first_imgExperiencing shared reality Whatever it is, you strike up a conversation and within minutes you’re exchanging recommendations, riffing off each other’s jokes and making up stories together. Before you’ve even found out what the other person does for a living or where they’re from, you’ve established a feeling of mutual connection. Your conversation partner just seems to get it – and get you. You’ve clicked. Most of us have experienced it at least once: you meet someone, and within minutes you know you are going to be friends – or more. Often, discovering shared opinions sparks the connection; you might find you both love the paintings of Paula Rego, or that you had exactly the same reaction to today’s headlines or that you both hate the music at this party. Many of our best conversations, whether with a new acquaintance or an old friend, are about the world around us rather than ourselves. They are also often the conversations that bring us closer to each other. Columbia University psychologist Maya Rossignac-Milon calls this “making sense of the world together”. And she thinks it is the secret of good relationships. Although we’re encouraged to look for people who meet our preferences, shared reality theory suggests we may not know what our preferences are until we meet the other person. Many online dating sites are designed around the principle that if you can gather enough data on an individual, you figure out a perfect match. If a new relationship is an act of mutual creativity, however, the right match may be very hard to predict. Along with her co-researcher E Tory Higgins, Rossignac-Milon developed a questionnaire that measures the extent to which couples experience shared reality. A researcher asks each partner to rate their agreement or disagreement with statements such as, “We frequently think of things at the exact same time” or “Through discussions we often arrive at a joint perspective”. Using this method, Rossignac-Milon has found evidence that people who experience more shared reality with their partner also feel more committed to each other. Indeed, on the days when couples experience more of this cognitive merging, they also feel emotionally closer. …center_img Rossignac-Milon’s research challenges the conventional wisdom about new relationships: that we are mostly attracted to people who are similar to us. According to Paul Eastwick, a professor of psychology at the University of California at Davis who studies close relationships, “What is especially fascinating about Dr Rossignac-Milon’s work on shared reality is that it serves as a reminder that similarity is often a thing that two people create or discover together in the moment. It wasn’t ‘there’ on paper before the interaction took place.” But why, exactly? The secret to what makes our conversations with some people so magnetic and telling, while others fade in passing, may be not just with whom we’re talking – but what we’re talking about. Rossignac-Milon cites the writer CS Lewis, who remarked that, “What draws people to be friends is that they see the same truth. They share it.” In a long-term relationship, she says that sense of shared reality can become like a single lens through which the partners filter the world around them; minds meet, synchronise and merge. In the field of relationship psychology, most research has focused, as you might expect, on how people feel about each other. What those studies often miss, says Rossignac-Milon, is the third partner in any relationship: shared reality. … Read the whole story: BBC More of our Members in the Media >last_img read more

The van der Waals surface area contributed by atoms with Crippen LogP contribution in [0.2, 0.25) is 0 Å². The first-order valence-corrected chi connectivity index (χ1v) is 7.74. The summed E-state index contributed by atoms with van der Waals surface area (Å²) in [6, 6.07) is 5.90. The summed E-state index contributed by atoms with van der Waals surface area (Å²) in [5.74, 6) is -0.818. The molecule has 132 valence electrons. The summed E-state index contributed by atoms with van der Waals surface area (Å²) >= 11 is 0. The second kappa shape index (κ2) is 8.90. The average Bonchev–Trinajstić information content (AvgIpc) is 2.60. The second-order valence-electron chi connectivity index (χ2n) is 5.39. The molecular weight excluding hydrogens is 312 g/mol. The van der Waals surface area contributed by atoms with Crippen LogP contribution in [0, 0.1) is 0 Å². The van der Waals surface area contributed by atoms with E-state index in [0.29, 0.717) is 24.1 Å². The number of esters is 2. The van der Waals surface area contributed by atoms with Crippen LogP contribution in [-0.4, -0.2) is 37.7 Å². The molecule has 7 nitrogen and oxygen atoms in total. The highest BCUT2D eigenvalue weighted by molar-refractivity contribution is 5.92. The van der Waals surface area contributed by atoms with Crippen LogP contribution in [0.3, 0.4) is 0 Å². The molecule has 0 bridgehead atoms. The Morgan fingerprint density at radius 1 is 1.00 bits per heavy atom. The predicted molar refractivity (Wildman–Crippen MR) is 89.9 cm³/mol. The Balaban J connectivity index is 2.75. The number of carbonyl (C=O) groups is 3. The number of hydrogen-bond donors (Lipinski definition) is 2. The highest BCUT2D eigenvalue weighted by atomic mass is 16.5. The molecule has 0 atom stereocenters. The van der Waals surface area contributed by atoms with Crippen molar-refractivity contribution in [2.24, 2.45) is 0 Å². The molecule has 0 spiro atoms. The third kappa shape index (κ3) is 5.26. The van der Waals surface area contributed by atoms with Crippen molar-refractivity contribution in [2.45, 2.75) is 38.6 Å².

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first_imgSubscribe Get instant access to must-read content today!To access hundreds of features, subscribe today! At a time when the world is forced to go digital more than ever before just to stay connected, discover the in-depth content our subscribers receive every month by subscribing to gasworld.Don’t just stay connected, stay at the forefront – join gasworld and become a subscriber to access all of our must-read content online from just $270.last_img